Illumination, a name-your-price Bandcamp release, by a comment on this blog from Thomas Lindsey, one half of the duo Harmony & Decay. One of the great things about being involved in the netlabel, podcast and ambient/experimental/noise scene is the serendipity of hearing from other musicians who are barking up the same or some similar tree, and I'm just sorry this review may come a little late to do much good for an October 2012 release.
Reading over the duo's website after listening to Illumination a couple of times, I was not surprised to learn that Harmony & Decay is the experimental project of two professional musicians exploring minimalism as an alternative to the more structured and note-intensive styles they encounter in their day jobs, or, as expressed on their website, a means getting "back to the basic roots of sound, as opposed to notes." This is a feeling shared by a lot of us, but what I really like about their work is the fact that much of their sound is notes. That is, though the tracks on Illumination reveal a lot of thoughtful sound design techniques incorporating tasteful bits of glitch and (probably) some field recordings, what really stands out to me is the sense of a restrained melodic impulse underpinning each of the tunes. "Burning Sky" and "As the Phantom Breeze Whispers" in particular evolve on top of spaciously beguiling phrases, with "Burning Sky" being for me the standout track on the release.
Another facet of the release which speaks to the duo's professionalism and breadth of musical experience is the tastefulness of the arrangements. These pieces are not the effects-heavy walls of sound that one so often encounters in the realm of dark ambient soundscapes, but instead communicate a thoughtful, deep and thoroughly conceived approach to actual minimalism. Taken together, these characteristics of Illumination make it remarkable for being simultaneously inventive and refreshingly straight forward, and I look forward to hearing more from Harmony & Decay.
Tuesday, February 19, 2013
Monday, February 18, 2013
I posted a tune this evening over at my alter-ego site, to which I think I should go ahead and own up. It's kind of the airy, melodic light ambient side of my musical self. Like Prince in his Spooky Electric phase or whatever. Anyway, the companion blog is the Binaural Banjo, and I've been at it since 2007 so there's a lot of stuff up there, some of which is kind of noisy and experimental and should appeal to folks who like my darker drone music. Plus all the tunes have binaural beats for meditative effects and make pretty good headphone listening at low volumes. I enjoy it a lot and those who don't know about it might like it, too.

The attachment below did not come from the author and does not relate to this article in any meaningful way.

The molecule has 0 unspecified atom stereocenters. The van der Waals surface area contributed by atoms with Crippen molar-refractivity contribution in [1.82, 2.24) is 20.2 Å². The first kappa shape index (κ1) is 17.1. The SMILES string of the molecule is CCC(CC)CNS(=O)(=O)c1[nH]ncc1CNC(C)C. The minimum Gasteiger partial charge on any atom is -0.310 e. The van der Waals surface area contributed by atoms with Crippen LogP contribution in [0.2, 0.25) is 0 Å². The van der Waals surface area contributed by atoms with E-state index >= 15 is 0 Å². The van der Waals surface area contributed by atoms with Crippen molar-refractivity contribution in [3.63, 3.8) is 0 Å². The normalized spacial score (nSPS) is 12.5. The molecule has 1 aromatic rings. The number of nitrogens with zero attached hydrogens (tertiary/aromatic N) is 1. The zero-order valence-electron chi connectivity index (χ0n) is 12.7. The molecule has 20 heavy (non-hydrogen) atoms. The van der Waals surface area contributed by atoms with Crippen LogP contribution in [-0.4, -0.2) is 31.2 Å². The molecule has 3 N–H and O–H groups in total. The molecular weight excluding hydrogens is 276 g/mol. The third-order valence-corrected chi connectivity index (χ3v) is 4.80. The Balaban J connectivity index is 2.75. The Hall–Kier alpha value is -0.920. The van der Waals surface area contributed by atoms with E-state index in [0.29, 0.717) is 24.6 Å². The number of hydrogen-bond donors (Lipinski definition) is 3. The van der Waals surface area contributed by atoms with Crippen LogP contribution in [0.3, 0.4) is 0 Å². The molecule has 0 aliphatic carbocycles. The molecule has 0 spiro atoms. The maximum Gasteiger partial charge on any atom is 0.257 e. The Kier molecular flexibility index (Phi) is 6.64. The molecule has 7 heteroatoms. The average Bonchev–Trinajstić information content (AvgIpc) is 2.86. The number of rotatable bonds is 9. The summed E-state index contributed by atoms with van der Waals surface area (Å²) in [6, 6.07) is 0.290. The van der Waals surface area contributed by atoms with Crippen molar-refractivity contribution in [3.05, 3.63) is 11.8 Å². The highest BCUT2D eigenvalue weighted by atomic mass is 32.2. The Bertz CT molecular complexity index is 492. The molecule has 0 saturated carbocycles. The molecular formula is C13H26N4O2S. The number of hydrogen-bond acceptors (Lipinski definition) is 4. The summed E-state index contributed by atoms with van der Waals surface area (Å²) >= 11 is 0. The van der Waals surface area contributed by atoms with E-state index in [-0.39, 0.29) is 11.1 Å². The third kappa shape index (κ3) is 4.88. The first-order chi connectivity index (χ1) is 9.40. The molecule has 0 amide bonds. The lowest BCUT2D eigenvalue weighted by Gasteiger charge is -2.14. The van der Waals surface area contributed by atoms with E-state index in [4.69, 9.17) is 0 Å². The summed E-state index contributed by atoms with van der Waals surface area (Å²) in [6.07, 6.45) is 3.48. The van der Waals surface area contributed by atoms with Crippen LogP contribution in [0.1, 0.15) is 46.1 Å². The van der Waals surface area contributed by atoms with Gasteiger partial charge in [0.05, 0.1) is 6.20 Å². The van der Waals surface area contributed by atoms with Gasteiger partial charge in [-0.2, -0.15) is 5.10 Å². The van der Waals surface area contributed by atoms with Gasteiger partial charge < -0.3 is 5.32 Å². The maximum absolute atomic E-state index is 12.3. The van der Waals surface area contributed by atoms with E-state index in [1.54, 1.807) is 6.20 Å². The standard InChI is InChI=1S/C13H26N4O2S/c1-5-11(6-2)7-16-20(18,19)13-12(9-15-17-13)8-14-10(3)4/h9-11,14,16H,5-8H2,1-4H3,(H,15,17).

The mp3 includes embedded artwork.
The mp3 includes embedded artwork.
Wednesday, January 30, 2013
Tuesday, January 29, 2013
Monday, January 28, 2013
Off, the final installment in Markus Mehr's ambient noise triptych which also includes the luminous releases In and On, dropped last week at Australia-based Hidden Shoal Recordings. The single, 42 minute long form piece mixes new samples and loops with numerous textures reconizable from the preceding releases, all woven together in a concoction that is by turns dazzlingly bright, hauntingly deep and wholly engaging.
On a first listen, it is the composition and pacing that really stand out. Brief melodic intervals are linked by passages of deep, trance like and multi-textured drones.Choral samples become interlaced with distorted guitar, glitch plays counterpoint to piano and evocative synth passages evolve almost spontaneously, as if the composer is allowing us a time out to pause, catch our breaths and reflect on what has come before and how we might deal with all that is to come. There is a mind boggling breadth of ideas and moments captured in the piece, and yet no thought or melodic impulse receives less than full consideration. Indeed, it is this deep attention to detail which amazed me on my first listen to In, and which now bears full fruit in Off.
I have immensely enjoyed all of the releases in the triptych but Off is in my opinion the strongest and most complete of the three, and is well worth the wait of almost a year since In was released. I look forward to future listens and to finally getting to hear the complete triptych from start to finish. I've wondered much at the preposition titles, with the implied movement away from a focal point or gravitational center. Hopefully I'll have the opportunity to comment further on it after a few more listens. For now I simply want to get this review out quickly while there is still time to do some good for Mr. Mehr by encourgaging fans of ambient, experimental and noise music to drop by Hidden Shoals and get their hands on In, On, and (if no other), Off.
Markus Mehr: http://markusmehr.de/
Hidden Shoal Recordings: http://music.hiddenshoal.com/